- Initial and periodic testing
- Relationships with law enforcement
- Contact lists with external entities
- Alternate communications paths
- IRT organisational chart and contact information
- System password secure storage
Incident Response Plan
Scope and purpose
The IRP applies to suspected or verified ICS cybersecurity incidents. It outlines general guidelines for detecting, classifying, and responding to ICS cybersecurity incidents in order to minimise disruptions of ICS operations.
Incident handling procedures
Following proven procedures will enable faster production restart and lessen the chance of making mistakes. Several Internet sites outline good best practices that the IRT can use to develop company-specific procedures.
Finding, containing, and eradicating breaches during the first 24 hours is crucial. ICS administrators must work with IR personnel quickly but carefully to accurately characterise the situation as either a cyber incident or just a system malfunction.
When an incident has been confirmed, the IRT leader, the chief information security officer, executive management, and the legal department should be notified. If appropriate, law enforcement should be contacted.
It is critical to identify infected systems, when infected, and entry point used. With proper network segmentation and secured outside connections, firewall and other logs can help determine when the malware entered the network. For a cybercrime, preserve evidence and maintain the chain of custody; compromised evidence is inadmissible in a court of law. Also, identify any witnesses.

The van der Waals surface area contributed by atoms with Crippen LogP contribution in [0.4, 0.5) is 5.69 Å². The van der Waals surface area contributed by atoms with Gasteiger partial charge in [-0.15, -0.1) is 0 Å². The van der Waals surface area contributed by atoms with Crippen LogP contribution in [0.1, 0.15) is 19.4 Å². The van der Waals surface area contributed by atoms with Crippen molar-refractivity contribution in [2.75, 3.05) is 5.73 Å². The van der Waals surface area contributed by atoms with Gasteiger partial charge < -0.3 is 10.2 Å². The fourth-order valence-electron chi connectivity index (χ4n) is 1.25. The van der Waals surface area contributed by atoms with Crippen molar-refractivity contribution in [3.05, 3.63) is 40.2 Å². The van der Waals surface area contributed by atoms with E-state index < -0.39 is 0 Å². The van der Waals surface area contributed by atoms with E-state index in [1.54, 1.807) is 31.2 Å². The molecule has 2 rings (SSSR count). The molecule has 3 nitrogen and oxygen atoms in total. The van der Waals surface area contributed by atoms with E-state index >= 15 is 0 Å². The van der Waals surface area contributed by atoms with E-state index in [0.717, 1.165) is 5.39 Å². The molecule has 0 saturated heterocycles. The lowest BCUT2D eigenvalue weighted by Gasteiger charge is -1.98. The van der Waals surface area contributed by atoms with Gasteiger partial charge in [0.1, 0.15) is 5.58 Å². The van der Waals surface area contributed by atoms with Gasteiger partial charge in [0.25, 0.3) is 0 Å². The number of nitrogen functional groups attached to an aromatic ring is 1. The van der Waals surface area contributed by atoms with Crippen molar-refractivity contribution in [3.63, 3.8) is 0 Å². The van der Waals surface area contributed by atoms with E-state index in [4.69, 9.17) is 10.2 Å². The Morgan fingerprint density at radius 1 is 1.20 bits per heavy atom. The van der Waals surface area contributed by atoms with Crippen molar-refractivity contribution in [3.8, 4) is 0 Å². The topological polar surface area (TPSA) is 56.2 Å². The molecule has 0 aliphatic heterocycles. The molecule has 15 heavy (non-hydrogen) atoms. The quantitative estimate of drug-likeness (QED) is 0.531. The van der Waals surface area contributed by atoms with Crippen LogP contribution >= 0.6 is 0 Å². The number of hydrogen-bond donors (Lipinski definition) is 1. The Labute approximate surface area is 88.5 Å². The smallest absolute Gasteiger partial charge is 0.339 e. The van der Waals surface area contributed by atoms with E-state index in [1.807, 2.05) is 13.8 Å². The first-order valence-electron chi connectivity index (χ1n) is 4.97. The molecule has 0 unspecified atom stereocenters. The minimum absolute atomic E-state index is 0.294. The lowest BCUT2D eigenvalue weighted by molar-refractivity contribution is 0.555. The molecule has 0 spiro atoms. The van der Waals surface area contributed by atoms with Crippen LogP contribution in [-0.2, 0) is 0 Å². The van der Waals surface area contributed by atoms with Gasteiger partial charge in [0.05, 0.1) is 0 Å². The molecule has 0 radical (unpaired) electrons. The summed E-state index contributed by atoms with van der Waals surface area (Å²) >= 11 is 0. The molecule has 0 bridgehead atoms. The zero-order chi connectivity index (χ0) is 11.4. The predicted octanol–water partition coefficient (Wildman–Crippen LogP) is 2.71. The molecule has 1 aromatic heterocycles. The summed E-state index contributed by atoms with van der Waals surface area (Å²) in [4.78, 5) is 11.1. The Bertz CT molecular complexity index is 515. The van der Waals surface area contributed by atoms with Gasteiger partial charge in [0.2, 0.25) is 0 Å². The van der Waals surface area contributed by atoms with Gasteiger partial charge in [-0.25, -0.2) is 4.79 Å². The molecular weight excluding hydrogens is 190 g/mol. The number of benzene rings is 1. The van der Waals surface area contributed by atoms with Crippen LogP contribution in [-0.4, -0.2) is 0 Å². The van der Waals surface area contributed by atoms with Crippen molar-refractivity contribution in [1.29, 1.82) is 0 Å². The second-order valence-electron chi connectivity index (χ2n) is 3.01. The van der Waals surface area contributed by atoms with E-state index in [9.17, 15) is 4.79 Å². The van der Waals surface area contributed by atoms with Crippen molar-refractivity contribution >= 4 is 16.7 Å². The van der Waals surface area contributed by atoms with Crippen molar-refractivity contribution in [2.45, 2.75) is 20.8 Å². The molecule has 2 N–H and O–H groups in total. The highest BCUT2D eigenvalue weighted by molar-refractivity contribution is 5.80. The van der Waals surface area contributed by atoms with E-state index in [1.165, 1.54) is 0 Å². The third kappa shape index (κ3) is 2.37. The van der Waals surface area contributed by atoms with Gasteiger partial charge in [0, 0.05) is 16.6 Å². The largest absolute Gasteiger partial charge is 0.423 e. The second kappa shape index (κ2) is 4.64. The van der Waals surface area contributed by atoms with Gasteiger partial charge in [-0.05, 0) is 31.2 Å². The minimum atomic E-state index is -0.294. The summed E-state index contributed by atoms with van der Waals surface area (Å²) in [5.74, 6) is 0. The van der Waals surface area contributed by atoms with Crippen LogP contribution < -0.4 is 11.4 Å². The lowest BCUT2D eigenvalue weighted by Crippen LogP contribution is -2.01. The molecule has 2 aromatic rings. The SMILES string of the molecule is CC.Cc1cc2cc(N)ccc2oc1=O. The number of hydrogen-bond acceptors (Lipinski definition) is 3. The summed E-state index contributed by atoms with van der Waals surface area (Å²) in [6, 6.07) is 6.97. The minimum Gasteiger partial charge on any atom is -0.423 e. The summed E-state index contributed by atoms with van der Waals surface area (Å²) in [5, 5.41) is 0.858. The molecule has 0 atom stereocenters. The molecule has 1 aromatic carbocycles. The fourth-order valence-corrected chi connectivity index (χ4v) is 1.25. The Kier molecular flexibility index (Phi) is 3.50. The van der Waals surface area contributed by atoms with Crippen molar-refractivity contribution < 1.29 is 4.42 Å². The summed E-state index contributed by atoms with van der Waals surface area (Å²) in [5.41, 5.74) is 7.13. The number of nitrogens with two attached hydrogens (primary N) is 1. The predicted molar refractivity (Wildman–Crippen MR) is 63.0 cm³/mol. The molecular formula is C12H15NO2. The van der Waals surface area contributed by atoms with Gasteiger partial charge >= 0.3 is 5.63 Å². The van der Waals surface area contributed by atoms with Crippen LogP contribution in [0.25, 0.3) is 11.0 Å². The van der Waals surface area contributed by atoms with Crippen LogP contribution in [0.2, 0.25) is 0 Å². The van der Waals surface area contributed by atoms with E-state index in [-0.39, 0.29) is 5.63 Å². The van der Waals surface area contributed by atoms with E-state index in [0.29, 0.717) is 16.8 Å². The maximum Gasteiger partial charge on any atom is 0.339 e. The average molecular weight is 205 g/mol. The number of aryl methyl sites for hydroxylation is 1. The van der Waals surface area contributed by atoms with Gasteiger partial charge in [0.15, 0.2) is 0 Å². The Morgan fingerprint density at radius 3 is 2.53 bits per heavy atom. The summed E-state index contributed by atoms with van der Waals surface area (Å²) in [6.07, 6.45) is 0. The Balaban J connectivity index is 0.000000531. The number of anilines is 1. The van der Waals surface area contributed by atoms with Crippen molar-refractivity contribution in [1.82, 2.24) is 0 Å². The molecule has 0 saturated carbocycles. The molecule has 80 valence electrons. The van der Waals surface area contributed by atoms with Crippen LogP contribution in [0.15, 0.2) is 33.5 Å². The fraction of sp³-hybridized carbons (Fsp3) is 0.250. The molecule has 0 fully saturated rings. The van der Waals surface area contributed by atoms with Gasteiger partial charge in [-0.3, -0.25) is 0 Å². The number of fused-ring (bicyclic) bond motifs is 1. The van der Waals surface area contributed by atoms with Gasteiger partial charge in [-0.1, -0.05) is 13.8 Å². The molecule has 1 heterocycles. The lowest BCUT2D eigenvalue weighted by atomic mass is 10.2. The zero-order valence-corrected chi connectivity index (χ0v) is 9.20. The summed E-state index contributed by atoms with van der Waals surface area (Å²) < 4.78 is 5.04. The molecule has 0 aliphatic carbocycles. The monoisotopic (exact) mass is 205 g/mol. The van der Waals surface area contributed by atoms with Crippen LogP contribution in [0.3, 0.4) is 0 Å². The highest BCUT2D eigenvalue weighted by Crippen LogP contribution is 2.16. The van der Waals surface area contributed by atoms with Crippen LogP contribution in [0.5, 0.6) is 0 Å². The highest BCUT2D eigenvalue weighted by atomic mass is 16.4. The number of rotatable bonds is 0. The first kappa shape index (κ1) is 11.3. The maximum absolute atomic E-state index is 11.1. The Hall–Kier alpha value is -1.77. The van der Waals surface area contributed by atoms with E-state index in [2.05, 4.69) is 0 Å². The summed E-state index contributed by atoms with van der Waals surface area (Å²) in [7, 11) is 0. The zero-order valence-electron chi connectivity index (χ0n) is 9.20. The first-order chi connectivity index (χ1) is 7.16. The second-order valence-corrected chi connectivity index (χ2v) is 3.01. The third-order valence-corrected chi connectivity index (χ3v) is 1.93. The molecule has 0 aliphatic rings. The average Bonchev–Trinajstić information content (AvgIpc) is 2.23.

Once contained, malware must be cleaned from each infected system and Windows registry. If any traces remain, the systems will become reinfected when reconnected to the network.
Before restarting the system, restore corrupted data using uncorrupted backup data. If unsure when malware entered the system, reload the operating system and applications from the original backups.
The IRT should formalise lessons learned to document successes and improvement opportunities and to standardise the IRP.
Successful IR depends on planning and funding for an incident, and it must be part of the company’s overall risk program. Because no single entity provides both IT and ICS cybersecurity funding, some diplomacy and homework is necessary. Usually, one high‑level manager understands the importance of an IRT. If recruited as the team’s champion, that manager can convince other senior managers to provide team members.
Assessments alone do not secure systems. Establishing controls is best achieved by engaging a qualified external organisation to perform IT and ICS vulnerability assessments.
Although the IT world realised over 20 years ago that cyber incidents cause financial loss, the ICS world has been slow to recognise the benefits of cybersecurity, despite incidents such as Stuxnet and the Target™ point of sale attacks.
Conclusion and recommendations
Highly publicised attacks have raised awareness of the need to secure ICS and possess IR capability through an effective IRP and a well-trained IRT. A culture shift is necessary to advance cyber incident prevention and recovery. The change is coming, but slowly. Companies should accelerate development of cyber IR for ICS.
The authors of this blog are Robert Talbot, senior IT manager, Parsons Information Security Office and Jack D. Oden, principal project manager, Parsons Critical Infrastructure Operations